Right stay with it. If I own a commercial fishery I am responsible for the upkeep of the place. It is up to me to make sure that people adhere to the rules. If there is a commotion on site it is up to me to sort it out or call the police. Bear in mind if you just fish my fishery for the whole season you still need an EA rod license.
The Kings Sedgemoor Drain is the responsibilty of the EA. There fore it up to them to police it.
There are no signs in place with the rules on at the entrances to the banks.
Now reading this you might rightly say why did you lot fish here in the first place. Okay.
Above is a photo copy of the junior fixture list from the 1980/81 Bridgwater license. Have a look. There you will see matches held at Greylake, Bradney, Silver fish and of course Parchey. Holding matches at Greylake, and Silver Fish are totally out of the equation now owing to state of the venues. Bradney looks to be in a terminal state of decline and the conditions of some of the pegs make it more or less impossible for older people with back, hip or knee problems to fish. So now in a reality sense Parchey is only the real option on the table now.
It appears that the EA want your rod license money and nothing else. Since the EA took over from the National Rivers Authority the conditions for fishing on the KSD have gone down hill at a great rate of knots. To quote Wordsworth “they are like the lilies of the field they neither reap or do they sow” Bridgwater Angling Association used to get quite a lot of income from pegs fees from matches held on the KSD. The 1965 national had 800 anglers on the drain alone and clubs from all over the southwest used to book matches on this water. But owing to the state of the drain match fishing has plummeted and fees has diminished. These fees help to pay for the rental for this venue. The sear cheek is that the EA still expect the rent to be paid but owing to their ineptness have thwarted the means in helping paying it. In other words Bridgwater Angling have been screwed. Enough said.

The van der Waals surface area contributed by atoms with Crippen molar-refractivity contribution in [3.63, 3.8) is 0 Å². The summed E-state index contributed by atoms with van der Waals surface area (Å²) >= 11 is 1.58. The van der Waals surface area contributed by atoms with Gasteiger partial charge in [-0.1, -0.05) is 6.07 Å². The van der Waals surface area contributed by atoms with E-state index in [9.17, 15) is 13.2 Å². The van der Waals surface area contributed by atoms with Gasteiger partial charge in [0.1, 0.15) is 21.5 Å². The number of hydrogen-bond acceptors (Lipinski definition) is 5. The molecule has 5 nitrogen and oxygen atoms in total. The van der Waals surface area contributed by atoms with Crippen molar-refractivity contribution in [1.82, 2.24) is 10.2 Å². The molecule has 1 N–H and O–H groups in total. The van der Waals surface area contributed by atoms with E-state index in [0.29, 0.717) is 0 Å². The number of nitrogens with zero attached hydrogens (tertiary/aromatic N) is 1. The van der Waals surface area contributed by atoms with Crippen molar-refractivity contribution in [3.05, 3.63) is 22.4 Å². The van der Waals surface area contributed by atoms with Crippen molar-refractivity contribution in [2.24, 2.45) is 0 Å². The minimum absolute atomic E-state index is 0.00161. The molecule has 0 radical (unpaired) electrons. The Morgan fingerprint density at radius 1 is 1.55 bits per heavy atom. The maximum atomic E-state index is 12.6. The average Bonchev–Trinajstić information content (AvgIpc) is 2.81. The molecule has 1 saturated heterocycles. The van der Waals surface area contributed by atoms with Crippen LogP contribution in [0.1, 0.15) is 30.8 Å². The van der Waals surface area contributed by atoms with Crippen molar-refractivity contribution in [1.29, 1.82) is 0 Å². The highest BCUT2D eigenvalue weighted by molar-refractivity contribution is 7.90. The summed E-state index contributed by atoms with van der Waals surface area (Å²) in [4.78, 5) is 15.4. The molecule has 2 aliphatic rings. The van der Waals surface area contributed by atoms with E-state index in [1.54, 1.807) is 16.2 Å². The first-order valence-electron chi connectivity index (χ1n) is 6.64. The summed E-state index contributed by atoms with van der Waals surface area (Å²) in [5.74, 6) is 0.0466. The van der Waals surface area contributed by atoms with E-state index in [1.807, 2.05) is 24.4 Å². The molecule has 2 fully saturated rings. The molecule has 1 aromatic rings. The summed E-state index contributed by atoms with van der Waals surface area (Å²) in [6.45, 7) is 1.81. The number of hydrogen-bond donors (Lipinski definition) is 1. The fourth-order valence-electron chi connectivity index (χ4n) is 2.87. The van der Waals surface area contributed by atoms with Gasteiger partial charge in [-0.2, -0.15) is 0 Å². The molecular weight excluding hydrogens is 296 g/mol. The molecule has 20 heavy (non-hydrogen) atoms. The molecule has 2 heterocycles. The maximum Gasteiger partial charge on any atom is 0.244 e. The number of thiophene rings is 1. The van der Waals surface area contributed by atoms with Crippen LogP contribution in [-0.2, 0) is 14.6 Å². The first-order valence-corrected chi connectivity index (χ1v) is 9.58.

The results of the match have been somewhat over shadowed by the above events. But it got to be noted that for obvious reasons the better weights were furthest from the bridge. But lets not take any credit away from the people who done well.
First on the day from peg 69 was Paul Smith with a good weight for the conditions (hot and mostly windless) of 10 lb 05 oz. Paul employed mostly pinkie and short pole and the waggler and maggot.
Mr Nigel Coram who was end pegger on peg 64 done well for 2nd spot with a reasonable weight of 7 lb 04 oz his tactics was short pole with maggot over black ground bait.
Making amends from his last match was Ian Townsend with a weight of 5 lb 10 oz from peg 66. Ian used corn and maggot with pole. Mr Townsend got 3rd.
In 4th we find Dave Nash from peg79. This silvers veteran landed a weight of 4lb 04 oz. Method employed was waggler and maggot and whip and caster.
Alan Bland who was at ground zero of the mayhem got 5th with a weight of 3 lb 10 oz on peg 86 his approach was pole and maggot, but note he did not have any fish after 11.45 am.
In all honesty I think owing to the circumstances it is best to draw the line at the match summary here because it seems immaterial to carry on.
I was over at Dunwear ponds a few days ago and was horrified by how much the green algae had taken hold in big pit and it seems that this hot weather is not going to help matters. Below are the swims back of South pond.
The people on the Bridgwater angling committee must be pulling there hair out it’s been nearly 2 months now since you could fish big pit. First it was the fish that was late in spawning and now the algae problem. Fingers crossed for the future.
Well that all folks on this somewhat melancholic post.
Tight lines Pete C